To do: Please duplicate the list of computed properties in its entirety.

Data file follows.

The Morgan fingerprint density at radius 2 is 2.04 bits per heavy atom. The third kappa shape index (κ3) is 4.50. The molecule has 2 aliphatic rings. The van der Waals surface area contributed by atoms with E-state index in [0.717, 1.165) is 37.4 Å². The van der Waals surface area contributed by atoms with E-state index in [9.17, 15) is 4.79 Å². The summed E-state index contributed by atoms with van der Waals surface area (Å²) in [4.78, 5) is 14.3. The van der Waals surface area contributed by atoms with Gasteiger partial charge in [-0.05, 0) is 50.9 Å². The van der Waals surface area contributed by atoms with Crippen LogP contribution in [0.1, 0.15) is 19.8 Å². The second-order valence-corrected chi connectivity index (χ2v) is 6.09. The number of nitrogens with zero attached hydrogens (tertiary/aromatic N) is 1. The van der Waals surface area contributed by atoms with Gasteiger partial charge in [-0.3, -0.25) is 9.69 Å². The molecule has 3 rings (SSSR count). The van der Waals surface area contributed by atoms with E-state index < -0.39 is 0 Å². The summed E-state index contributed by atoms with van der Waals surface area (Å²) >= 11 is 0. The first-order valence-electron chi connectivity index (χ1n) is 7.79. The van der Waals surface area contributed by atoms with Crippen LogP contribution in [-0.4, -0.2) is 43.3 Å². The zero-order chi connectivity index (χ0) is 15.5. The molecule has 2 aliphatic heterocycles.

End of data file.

The Morgan fingerprint density at radius 2 is 2.04 bits per heavy atom. The third kappa shape index (κ3) is 4.50. The molecule has 2 aliphatic rings. The van der Waals surface area contributed by atoms with E-state index in [0.717, 1.165) is 37.4 Å². The van der Waals surface area contributed by atoms with E-state index in [9.17, 15) is 4.79 Å². The summed E-state index contributed by atoms with van der Waals surface area (Å²) in [4.78, 5) is 14.3. The van der Waals surface area contributed by atoms with Gasteiger partial charge in [-0.05, 0) is 50.9 Å². The van der Waals surface area contributed by atoms with Crippen LogP contribution in [0.1, 0.15) is 19.8 Å². The second-order valence-corrected chi connectivity index (χ2v) is 6.09. The number of nitrogens with zero attached hydrogens (tertiary/aromatic N) is 1. The van der Waals surface area contributed by atoms with Gasteiger partial charge in [-0.3, -0.25) is 9.69 Å². The molecule has 3 rings (SSSR count). The van der Waals surface area contributed by atoms with E-state index < -0.39 is 0 Å². The summed E-state index contributed by atoms with van der Waals surface area (Å²) >= 11 is 0. The first-order valence-electron chi connectivity index (χ1n) is 7.79. The van der Waals surface area contributed by atoms with Crippen LogP contribution in [-0.4, -0.2) is 43.3 Å². The zero-order chi connectivity index (χ0) is 15.5. The molecule has 2 aliphatic heterocycles.